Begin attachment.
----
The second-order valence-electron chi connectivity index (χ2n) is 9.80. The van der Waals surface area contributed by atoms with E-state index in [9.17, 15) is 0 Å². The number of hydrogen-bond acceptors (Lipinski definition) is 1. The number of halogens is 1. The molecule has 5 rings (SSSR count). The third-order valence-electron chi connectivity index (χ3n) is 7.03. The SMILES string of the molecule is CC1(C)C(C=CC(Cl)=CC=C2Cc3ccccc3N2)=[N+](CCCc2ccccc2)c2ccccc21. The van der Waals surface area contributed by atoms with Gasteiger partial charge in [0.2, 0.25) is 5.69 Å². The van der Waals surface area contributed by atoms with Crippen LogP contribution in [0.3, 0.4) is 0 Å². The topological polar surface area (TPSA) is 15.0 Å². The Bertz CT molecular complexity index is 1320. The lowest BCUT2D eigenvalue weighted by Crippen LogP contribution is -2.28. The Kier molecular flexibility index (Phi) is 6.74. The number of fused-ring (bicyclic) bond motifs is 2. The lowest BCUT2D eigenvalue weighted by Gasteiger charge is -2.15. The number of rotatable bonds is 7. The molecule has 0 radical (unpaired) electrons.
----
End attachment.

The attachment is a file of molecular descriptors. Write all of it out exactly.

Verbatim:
The second-order valence-electron chi connectivity index (χ2n) is 9.80. The van der Waals surface area contributed by atoms with E-state index in [9.17, 15) is 0 Å². The number of hydrogen-bond acceptors (Lipinski definition) is 1. The number of halogens is 1. The molecule has 5 rings (SSSR count). The third-order valence-electron chi connectivity index (χ3n) is 7.03. The SMILES string of the molecule is CC1(C)C(C=CC(Cl)=CC=C2Cc3ccccc3N2)=[N+](CCCc2ccccc2)c2ccccc21. The van der Waals surface area contributed by atoms with Gasteiger partial charge in [0.2, 0.25) is 5.69 Å². The van der Waals surface area contributed by atoms with Crippen LogP contribution in [0.3, 0.4) is 0 Å². The topological polar surface area (TPSA) is 15.0 Å². The Bertz CT molecular complexity index is 1320. The lowest BCUT2D eigenvalue weighted by Crippen LogP contribution is -2.28. The Kier molecular flexibility index (Phi) is 6.74. The number of fused-ring (bicyclic) bond motifs is 2. The lowest BCUT2D eigenvalue weighted by Gasteiger charge is -2.15. The number of rotatable bonds is 7. The molecule has 0 radical (unpaired) electrons.